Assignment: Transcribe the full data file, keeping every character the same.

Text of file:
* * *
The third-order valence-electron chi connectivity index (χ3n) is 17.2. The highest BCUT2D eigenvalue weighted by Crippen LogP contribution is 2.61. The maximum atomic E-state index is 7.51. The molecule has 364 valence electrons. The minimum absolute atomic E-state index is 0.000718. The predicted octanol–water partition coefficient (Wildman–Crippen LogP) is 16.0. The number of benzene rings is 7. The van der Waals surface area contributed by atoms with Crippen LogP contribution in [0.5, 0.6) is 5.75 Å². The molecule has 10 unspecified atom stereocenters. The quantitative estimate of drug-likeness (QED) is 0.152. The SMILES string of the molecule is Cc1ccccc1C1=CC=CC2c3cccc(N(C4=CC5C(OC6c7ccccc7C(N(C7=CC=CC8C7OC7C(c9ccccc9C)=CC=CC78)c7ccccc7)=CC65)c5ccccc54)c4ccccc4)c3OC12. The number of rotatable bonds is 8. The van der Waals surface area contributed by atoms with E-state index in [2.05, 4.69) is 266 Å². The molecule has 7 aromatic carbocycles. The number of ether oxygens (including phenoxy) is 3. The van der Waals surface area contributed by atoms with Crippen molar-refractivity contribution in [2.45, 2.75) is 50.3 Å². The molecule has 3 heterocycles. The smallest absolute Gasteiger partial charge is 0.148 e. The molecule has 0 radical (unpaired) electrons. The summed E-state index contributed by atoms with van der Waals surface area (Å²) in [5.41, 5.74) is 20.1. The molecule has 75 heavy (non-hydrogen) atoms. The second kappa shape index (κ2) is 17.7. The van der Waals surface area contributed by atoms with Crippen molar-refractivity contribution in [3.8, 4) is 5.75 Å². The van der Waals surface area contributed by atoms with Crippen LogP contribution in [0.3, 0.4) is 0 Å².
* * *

The third-order valence-electron chi connectivity index (χ3n) is 17.2. The highest BCUT2D eigenvalue weighted by Crippen LogP contribution is 2.61. The maximum atomic E-state index is 7.51. The molecule has 364 valence electrons. The minimum absolute atomic E-state index is 0.000718. The predicted octanol–water partition coefficient (Wildman–Crippen LogP) is 16.0. The number of benzene rings is 7. The van der Waals surface area contributed by atoms with Crippen LogP contribution in [0.5, 0.6) is 5.75 Å². The molecule has 10 unspecified atom stereocenters. The quantitative estimate of drug-likeness (QED) is 0.152. The SMILES string of the molecule is Cc1ccccc1C1=CC=CC2c3cccc(N(C4=CC5C(OC6c7ccccc7C(N(C7=CC=CC8C7OC7C(c9ccccc9C)=CC=CC78)c7ccccc7)=CC65)c5ccccc54)c4ccccc4)c3OC12. The number of rotatable bonds is 8. The van der Waals surface area contributed by atoms with E-state index in [2.05, 4.69) is 266 Å². The molecule has 7 aromatic carbocycles. The number of ether oxygens (including phenoxy) is 3. The van der Waals surface area contributed by atoms with Crippen molar-refractivity contribution in [2.45, 2.75) is 50.3 Å². The molecule has 3 heterocycles. The smallest absolute Gasteiger partial charge is 0.148 e. The molecule has 0 radical (unpaired) electrons. The summed E-state index contributed by atoms with van der Waals surface area (Å²) in [5.41, 5.74) is 20.1. The molecule has 75 heavy (non-hydrogen) atoms. The second kappa shape index (κ2) is 17.7. The van der Waals surface area contributed by atoms with Crippen molar-refractivity contribution in [3.8, 4) is 5.75 Å². The van der Waals surface area contributed by atoms with Crippen LogP contribution in [0.3, 0.4) is 0 Å².